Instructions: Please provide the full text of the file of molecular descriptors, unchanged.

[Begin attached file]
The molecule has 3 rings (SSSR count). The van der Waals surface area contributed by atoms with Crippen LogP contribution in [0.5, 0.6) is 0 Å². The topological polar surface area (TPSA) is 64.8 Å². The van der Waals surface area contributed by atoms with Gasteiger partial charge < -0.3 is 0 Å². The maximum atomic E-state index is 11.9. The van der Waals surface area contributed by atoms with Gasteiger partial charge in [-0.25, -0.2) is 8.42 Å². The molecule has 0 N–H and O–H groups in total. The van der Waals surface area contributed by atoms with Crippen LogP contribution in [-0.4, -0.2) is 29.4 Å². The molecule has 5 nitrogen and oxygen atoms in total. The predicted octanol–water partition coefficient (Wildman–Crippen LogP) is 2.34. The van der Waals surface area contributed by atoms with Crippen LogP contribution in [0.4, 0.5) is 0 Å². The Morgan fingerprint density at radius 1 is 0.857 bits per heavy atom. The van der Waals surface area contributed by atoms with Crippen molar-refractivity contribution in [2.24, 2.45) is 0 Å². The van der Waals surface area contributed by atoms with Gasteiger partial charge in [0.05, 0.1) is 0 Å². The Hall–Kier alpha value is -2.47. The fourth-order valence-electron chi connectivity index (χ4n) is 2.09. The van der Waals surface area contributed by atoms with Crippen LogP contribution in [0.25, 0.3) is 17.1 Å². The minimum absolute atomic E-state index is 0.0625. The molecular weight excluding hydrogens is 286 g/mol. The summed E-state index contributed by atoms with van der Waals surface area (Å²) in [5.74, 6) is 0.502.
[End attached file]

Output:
The molecule has 3 rings (SSSR count). The van der Waals surface area contributed by atoms with Crippen LogP contribution in [0.5, 0.6) is 0 Å². The topological polar surface area (TPSA) is 64.8 Å². The van der Waals surface area contributed by atoms with Gasteiger partial charge < -0.3 is 0 Å². The maximum atomic E-state index is 11.9. The van der Waals surface area contributed by atoms with Gasteiger partial charge in [-0.25, -0.2) is 8.42 Å². The molecule has 0 N–H and O–H groups in total. The van der Waals surface area contributed by atoms with Crippen LogP contribution in [-0.4, -0.2) is 29.4 Å². The molecule has 5 nitrogen and oxygen atoms in total. The predicted octanol–water partition coefficient (Wildman–Crippen LogP) is 2.34. The van der Waals surface area contributed by atoms with Crippen LogP contribution in [0.4, 0.5) is 0 Å². The Morgan fingerprint density at radius 1 is 0.857 bits per heavy atom. The van der Waals surface area contributed by atoms with Crippen molar-refractivity contribution in [2.24, 2.45) is 0 Å². The van der Waals surface area contributed by atoms with Gasteiger partial charge in [0.05, 0.1) is 0 Å². The Hall–Kier alpha value is -2.47. The fourth-order valence-electron chi connectivity index (χ4n) is 2.09. The van der Waals surface area contributed by atoms with Crippen LogP contribution in [0.25, 0.3) is 17.1 Å². The minimum absolute atomic E-state index is 0.0625. The molecular weight excluding hydrogens is 286 g/mol. The summed E-state index contributed by atoms with van der Waals surface area (Å²) in [5.74, 6) is 0.502.